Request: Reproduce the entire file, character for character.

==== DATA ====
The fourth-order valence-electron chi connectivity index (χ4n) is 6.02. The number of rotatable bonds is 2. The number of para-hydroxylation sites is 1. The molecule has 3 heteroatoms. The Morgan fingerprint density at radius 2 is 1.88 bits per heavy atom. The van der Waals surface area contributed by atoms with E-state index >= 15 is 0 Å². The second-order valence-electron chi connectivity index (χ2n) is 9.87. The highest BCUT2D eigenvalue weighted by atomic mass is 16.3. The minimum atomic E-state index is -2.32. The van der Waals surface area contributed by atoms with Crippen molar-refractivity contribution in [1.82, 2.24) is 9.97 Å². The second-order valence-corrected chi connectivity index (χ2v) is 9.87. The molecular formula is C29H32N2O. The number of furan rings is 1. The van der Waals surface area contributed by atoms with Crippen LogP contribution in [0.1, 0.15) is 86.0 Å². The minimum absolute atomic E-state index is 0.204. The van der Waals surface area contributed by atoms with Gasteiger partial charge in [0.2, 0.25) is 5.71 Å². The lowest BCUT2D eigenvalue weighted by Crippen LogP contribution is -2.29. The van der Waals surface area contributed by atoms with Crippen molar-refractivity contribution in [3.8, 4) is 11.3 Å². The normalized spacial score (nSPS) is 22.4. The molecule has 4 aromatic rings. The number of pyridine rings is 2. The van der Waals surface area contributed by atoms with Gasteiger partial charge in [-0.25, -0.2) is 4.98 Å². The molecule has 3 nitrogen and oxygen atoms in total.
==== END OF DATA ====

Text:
The fourth-order valence-electron chi connectivity index (χ4n) is 6.02. The number of rotatable bonds is 2. The number of para-hydroxylation sites is 1. The molecule has 3 heteroatoms. The Morgan fingerprint density at radius 2 is 1.88 bits per heavy atom. The van der Waals surface area contributed by atoms with E-state index >= 15 is 0 Å². The second-order valence-electron chi connectivity index (χ2n) is 9.87. The highest BCUT2D eigenvalue weighted by atomic mass is 16.3. The minimum atomic E-state index is -2.32. The van der Waals surface area contributed by atoms with Crippen molar-refractivity contribution in [1.82, 2.24) is 9.97 Å². The second-order valence-corrected chi connectivity index (χ2v) is 9.87. The molecular formula is C29H32N2O. The number of furan rings is 1. The van der Waals surface area contributed by atoms with Crippen LogP contribution in [0.1, 0.15) is 86.0 Å². The minimum absolute atomic E-state index is 0.204. The van der Waals surface area contributed by atoms with Gasteiger partial charge in [0.2, 0.25) is 5.71 Å². The lowest BCUT2D eigenvalue weighted by Crippen LogP contribution is -2.29. The van der Waals surface area contributed by atoms with Crippen molar-refractivity contribution in [3.8, 4) is 11.3 Å². The normalized spacial score (nSPS) is 22.4. The molecule has 4 aromatic rings. The number of pyridine rings is 2. The van der Waals surface area contributed by atoms with Gasteiger partial charge in [-0.25, -0.2) is 4.98 Å². The molecule has 3 nitrogen and oxygen atoms in total.